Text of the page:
Disability Documentation Guidelines for Students: Disability Services

It is the role of the Office of Disability Services is to coordinate the delivery of accommodations that are both reasonable and appropriate to eligible students with disabilities. For that reason we apply certain standards to the documentation which we accept. Please provide the following guidelines to the individual or agency that will prepare your documentation:

  • Documentation must be from a professional qualified in their area of expertise to evaluate a particular type of disability (e.g., physician, psychologist, licensed mental health counselor, psychiatrist, or audiologist).
  • It should clearly state the current, specific diagnosis that underlies the disability. General descriptions such as “depressed” or “anxious” are not acceptable. Use of terms such as “implies” or “suggests” in front of a diagnosis also are not definitive enough for purposes of documenting a disability.
  • The report must be typed on letterhead and the evaluator’s name, title, date, and signature must be present. A medical diagnosis written on a prescription pad, even though signed, is not adequate.
  • Test results or an explanation of how the diagnosis was reached, and a clear determination that it substantially impacts academic performance or other major life activity, must be included.
  • It must be current. The acceptable time frame varies somewhat based on the type of disability (see note about Learning Disabilities below). Generally for evaluations obtained during adulthood, documentation should be dated within three years of the time it is submitted to Testing and Disability Services.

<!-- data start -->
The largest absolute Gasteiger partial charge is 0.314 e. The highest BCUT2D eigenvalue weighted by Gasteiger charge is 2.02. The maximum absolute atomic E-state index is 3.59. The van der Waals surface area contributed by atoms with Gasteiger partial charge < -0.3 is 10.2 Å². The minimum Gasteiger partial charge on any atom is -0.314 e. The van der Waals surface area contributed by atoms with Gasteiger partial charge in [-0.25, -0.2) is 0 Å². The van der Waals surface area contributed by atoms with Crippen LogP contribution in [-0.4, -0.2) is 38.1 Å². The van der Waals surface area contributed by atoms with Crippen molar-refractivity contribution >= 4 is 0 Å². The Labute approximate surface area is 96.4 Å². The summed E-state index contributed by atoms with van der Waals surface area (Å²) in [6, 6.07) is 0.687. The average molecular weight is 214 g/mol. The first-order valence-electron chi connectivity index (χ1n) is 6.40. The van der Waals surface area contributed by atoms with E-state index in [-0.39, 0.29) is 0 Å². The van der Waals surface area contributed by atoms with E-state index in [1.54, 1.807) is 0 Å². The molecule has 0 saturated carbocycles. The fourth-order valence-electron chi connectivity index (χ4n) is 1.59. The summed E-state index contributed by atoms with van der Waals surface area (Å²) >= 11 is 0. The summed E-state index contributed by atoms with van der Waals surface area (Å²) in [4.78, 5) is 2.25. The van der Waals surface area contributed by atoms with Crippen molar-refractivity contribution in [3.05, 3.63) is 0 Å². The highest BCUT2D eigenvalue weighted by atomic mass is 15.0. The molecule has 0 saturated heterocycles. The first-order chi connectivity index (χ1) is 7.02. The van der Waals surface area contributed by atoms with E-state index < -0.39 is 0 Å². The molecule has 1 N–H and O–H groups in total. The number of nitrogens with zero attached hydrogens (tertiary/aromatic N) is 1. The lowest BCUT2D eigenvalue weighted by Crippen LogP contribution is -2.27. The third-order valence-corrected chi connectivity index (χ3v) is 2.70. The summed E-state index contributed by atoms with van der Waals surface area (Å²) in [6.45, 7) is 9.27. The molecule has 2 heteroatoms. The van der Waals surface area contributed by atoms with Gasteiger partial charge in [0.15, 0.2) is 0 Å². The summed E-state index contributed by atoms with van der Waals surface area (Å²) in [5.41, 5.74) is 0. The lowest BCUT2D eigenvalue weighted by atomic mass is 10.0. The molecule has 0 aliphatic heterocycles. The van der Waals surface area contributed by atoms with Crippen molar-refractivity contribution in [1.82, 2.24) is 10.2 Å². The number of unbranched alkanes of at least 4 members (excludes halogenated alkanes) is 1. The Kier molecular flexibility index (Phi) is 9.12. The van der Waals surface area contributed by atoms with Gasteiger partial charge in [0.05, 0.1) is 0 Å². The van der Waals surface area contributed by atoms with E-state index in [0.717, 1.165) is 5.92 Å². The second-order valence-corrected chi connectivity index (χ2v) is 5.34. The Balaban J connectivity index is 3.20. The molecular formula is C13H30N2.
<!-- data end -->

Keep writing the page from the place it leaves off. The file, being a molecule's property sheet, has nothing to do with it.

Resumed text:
• A diagnosis supported by testing for a Specific Learning Disability should include a cognitive and achievement assessment that is based on adult measures (typically after the age of sixteen adult norms will have been used). The resulting report should include all subtests and standardized scores from the comprehensive assessment battery.
  • If you are expecting to rely on a high school IEP or 504 or Transition Plan to continue to qualify you for accommodations, you need to know the important limitations and differences that exist between high school and the university level. Please read the section on our web page titled “Before you Transition from High School to KSU” at your earliest opportunity.
  • If the documentation you have does not meet KSU’s standards regarding provider’s credentials, date of evaluation, or diagnostic detail, you will be required to obtain a new evaluation before receiving services. While the University will not provide or pay for the evaluation, the Testing and Disability Services office can make a referral for testing in the surrounding community. If you have any doubts, we recommend submitting your documentation as early as possible for our review.
  • Seven years after your last use of accommodations at the University, your confidential records will be carefully destroyed (shredded) by office staff.